It's business as usual folks

Unless you were an anti or pro-monorail zealot, there wasn't much to get excited about in the recent election. Given the paucity of progressive or populist candidates or issues on the ballot, this election was a sorry statement on our ability collectively define our city's political future in any meaningful way.

When we refer to progressives and populists here, we mean that large segment of our community that's getting little or no real representation down at city hall - neighborhoods and working people, communities of color, low-income people and the homeless, senior citizens, and small businesses. Together these constituents form our city's majority, and they are basically disenfranchised by the "corporate liberal" crowd that now dominates city hall.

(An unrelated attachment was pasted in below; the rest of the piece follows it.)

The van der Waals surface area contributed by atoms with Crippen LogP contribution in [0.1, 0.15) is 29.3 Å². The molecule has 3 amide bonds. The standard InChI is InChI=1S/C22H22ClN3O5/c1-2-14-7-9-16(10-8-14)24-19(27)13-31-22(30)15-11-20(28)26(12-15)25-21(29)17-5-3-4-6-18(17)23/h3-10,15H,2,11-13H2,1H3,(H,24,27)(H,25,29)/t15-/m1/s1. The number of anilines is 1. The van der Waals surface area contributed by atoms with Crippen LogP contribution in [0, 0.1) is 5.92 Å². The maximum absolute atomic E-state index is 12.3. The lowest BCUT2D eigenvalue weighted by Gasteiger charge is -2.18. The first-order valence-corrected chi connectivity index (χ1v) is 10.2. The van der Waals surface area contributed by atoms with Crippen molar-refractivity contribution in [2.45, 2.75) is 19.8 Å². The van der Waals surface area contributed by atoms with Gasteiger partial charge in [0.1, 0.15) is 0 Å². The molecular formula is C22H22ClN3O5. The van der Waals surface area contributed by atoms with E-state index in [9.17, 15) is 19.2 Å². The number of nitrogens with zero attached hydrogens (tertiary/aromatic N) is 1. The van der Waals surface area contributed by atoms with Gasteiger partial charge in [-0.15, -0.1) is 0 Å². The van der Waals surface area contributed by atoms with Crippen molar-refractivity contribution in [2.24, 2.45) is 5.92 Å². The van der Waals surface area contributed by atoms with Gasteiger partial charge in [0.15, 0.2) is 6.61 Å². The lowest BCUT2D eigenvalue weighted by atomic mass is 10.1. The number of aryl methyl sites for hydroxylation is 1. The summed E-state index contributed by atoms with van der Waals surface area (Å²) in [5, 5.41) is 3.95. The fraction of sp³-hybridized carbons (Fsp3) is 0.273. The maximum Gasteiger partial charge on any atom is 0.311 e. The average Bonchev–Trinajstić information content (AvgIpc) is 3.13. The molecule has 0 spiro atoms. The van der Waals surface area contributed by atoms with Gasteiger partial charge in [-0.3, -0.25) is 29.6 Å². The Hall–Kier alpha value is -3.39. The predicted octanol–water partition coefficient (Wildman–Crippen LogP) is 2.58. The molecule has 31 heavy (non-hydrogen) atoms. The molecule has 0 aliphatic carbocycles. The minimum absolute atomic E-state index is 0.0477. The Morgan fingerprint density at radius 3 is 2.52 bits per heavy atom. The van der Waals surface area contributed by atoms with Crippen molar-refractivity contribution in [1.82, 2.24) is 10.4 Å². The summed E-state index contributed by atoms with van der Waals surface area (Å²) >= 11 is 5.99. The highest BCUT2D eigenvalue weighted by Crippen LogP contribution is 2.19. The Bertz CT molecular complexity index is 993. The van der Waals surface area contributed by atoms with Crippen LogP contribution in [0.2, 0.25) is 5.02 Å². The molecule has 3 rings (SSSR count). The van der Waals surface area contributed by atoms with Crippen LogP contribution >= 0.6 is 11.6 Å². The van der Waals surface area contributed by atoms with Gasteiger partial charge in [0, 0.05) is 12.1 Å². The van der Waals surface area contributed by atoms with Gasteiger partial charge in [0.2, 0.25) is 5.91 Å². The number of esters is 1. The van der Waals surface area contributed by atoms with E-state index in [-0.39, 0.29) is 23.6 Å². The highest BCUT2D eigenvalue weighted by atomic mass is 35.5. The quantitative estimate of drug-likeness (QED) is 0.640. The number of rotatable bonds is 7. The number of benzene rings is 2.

Our city leaders may be reasonably liberal on social justice issues like affirmative action, but when it comes to land use, density, allocation of resources and the real issues that affect the distribution of wealth in our city, they're trickle-down free marketeers all the way. What's good for Paul Allen is good for the rest of us.

With the success of the incumbents in the mayoral and council races (not to mention the defeat of Initiative 912 to repeal the gas tax), we can expect to see our precious, limited transportation dollars go to budget-busting ego-driven mega-projects. Rather than maintenance for our neglected city streets and bridges, we'll see a tunnel built to replace the viaduct and a reconfiguration of Mercer that will do nothing for congestion.

The mayor

As soon as he got elected to his first term in 2001, Greg Nickels started running for his second term. He amassed a war chest of over $600,000, mostly from corporate donors. Readers of our column know we've criticized the mayor for his runaway growth agenda, his habit of taking credit for the contributions of others (particularly in Southeast Seattle), his violations of city ethics laws, and his bullying tactics toward his opponents.